The theoretical angular resolution was obtained by comparing the reconstructed tracks with the coordinates of the thrown particle in simulation. The shower reconstruction routine simply is looking for the mean of the shower distribution in order to determine the point of incidence and compare it with the thrown angle in the simulation. Positrons, as well as photons, were thrown uniformly over the detector array of 44 crystals; then a cut that required the shower maximum to be within the innermost crystals was applied. This cut notably reduced the low energy tail - due to shower leakage - notably (see Figure 7-10 and sect.7.5). Since a shower normally develops in a cone, besides the crystal containing the largest fraction of energy some neighbouring truncated pyramids are affected as well. Thus the portion of contributed energy of each affected crystal has to be weighted with an exponent a <1. Consequently the formula to reconstruct the point of incidence becomes
where qi is the fraction of deposited energy in the i-th crystal Ei/Etot. The same applies for the f -direction.
Now the proper weighting factor a had to be found: An angle w was defined describing the deviation of the reconstructed position from the thrown position. It is given by
This angle was minimized by varying a which resulted in a value of 0.71 for a at an angular resolution of 3.6°.
where qi is the fraction of energy and cos( w i) the angular distance between the ith crystal and the mean shower depth.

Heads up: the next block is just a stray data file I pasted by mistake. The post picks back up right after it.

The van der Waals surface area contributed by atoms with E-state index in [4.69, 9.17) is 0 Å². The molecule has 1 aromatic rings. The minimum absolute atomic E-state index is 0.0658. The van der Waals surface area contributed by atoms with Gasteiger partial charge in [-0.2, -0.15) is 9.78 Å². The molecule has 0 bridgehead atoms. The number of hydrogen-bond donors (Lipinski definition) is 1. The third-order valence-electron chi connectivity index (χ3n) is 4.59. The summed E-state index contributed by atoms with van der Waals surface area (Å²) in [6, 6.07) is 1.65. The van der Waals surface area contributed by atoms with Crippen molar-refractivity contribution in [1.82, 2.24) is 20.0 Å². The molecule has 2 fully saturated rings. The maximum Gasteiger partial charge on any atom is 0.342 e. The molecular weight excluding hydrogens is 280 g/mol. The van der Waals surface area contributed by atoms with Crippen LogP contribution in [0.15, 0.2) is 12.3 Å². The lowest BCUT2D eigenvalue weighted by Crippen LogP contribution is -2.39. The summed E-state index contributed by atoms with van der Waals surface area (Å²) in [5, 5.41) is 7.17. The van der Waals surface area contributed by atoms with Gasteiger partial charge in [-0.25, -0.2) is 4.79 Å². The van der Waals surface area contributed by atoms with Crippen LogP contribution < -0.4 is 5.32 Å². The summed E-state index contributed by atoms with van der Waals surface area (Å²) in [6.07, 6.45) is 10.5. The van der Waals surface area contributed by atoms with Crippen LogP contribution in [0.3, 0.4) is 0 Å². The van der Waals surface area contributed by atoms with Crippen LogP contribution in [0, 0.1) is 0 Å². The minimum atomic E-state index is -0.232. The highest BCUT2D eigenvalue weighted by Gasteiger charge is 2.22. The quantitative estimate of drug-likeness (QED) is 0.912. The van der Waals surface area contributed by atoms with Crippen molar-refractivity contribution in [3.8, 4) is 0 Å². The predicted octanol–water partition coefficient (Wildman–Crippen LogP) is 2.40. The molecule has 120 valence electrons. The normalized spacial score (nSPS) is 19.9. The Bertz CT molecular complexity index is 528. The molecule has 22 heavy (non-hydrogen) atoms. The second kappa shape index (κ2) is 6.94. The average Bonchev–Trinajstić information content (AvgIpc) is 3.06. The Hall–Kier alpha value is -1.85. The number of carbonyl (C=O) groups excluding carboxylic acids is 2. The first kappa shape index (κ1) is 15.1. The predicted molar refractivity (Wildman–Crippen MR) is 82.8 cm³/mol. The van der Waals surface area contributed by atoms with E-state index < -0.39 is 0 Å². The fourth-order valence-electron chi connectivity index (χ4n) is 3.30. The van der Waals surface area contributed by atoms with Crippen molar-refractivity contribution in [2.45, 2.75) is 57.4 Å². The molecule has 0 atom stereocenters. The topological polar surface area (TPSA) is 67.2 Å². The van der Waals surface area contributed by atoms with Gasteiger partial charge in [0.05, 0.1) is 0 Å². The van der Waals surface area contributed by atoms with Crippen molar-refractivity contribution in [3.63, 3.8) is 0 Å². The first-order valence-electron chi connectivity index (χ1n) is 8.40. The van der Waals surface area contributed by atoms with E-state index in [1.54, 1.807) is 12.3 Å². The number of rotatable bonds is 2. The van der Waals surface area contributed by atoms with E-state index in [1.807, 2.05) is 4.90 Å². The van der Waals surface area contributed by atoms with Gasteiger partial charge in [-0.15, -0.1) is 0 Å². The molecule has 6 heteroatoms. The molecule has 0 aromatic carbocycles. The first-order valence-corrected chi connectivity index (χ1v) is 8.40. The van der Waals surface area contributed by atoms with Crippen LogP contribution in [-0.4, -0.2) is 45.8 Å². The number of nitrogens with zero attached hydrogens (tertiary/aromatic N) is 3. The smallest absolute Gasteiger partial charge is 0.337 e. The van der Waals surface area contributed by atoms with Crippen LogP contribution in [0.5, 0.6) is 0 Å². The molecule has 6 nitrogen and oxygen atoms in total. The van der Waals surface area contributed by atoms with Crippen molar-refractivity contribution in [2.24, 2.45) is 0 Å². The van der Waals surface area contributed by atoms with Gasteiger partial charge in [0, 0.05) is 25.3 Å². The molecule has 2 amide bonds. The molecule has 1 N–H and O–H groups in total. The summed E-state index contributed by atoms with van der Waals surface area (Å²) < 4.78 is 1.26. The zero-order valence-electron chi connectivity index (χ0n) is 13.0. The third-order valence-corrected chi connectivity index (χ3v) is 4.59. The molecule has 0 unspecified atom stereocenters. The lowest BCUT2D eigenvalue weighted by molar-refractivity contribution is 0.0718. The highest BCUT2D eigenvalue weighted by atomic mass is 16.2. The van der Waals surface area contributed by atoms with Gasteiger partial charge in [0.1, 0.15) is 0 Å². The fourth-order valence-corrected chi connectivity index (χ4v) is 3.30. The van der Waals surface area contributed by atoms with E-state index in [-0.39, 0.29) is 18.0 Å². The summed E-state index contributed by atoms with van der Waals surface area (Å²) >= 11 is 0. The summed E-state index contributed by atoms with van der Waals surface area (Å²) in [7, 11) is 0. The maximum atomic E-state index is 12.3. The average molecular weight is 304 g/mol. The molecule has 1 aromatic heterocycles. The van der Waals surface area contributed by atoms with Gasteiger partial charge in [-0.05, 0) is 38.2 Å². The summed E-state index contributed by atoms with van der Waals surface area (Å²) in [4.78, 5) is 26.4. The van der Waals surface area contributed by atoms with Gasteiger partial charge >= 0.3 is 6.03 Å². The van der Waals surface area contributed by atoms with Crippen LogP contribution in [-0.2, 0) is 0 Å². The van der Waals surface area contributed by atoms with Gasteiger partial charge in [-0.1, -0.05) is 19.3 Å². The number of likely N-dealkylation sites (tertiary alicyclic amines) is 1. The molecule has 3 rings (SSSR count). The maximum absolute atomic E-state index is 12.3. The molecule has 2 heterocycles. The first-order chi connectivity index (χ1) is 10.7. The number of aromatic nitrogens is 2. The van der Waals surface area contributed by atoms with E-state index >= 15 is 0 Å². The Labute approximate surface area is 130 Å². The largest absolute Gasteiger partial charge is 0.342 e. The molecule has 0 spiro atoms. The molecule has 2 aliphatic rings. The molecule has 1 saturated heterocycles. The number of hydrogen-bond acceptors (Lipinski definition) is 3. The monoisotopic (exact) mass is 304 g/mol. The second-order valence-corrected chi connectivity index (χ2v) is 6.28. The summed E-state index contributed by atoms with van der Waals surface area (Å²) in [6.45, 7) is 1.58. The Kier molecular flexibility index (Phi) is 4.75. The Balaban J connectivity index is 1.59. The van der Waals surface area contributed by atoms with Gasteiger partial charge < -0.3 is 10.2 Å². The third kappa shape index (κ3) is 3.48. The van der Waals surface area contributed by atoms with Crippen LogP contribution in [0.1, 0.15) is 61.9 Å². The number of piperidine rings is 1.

The improvement was marginal (3.61° angular resolution with a =0.53 and b =1.9) and thus the initial method has been retained unchanged.
T. Noble [Nob90], working with rectangular NaI(Tl)-crystals, reports a weighting factor a of 0.55. This can be understood by the geometry of an electromagnetic shower. A hexagonical pyramid that contains the largest energy fraction of the shower is more likely to be the crystal which first was hit by the initial particle than for the case of a rectangular crystal. Consequently, for a planar geometry, neighbouring crystals are playing a more important role and, hence, the weighting factor must be lower.
Ideally one would expect a uniform distribution of the reconstructed positions as the thrown particles are distributed uniformly. But, due to the considerable size of the crystals, showers that are distributing energy over a large fraction of the detector cannot be reconstructed precisely. The average angle between two crystal centres is about 12°.
The main limitations for obtaining a better angular resolution (besides the granularity) are shower fluctuations that lead to a large uncertainty of the reconstructed position of incidence. This can be demonstrated by trying to reconstruct a pencil-like photon, or positron, beam. If those simulated tracks are off a crystal's centre, without applying weighting the distribution is small, but the reconstructed point of incidence deviates considerably. With a weighting factor the error for the reconstructed incidence is lower, but the distribution gets wider, because neighbouring crystals occasionally are receiving a major fraction of the total energy. Hence, in the q - f -plot the crystal positions are still recognizable (Figure 4-4). The tail to higher angular differences is due to shower fluctuations. Better results can be obtained if one restricts to showers starting close to a crystal centre, but this compares to a too restrictive cut that requires more than 80 per cent of the shower energy in a designated crystal.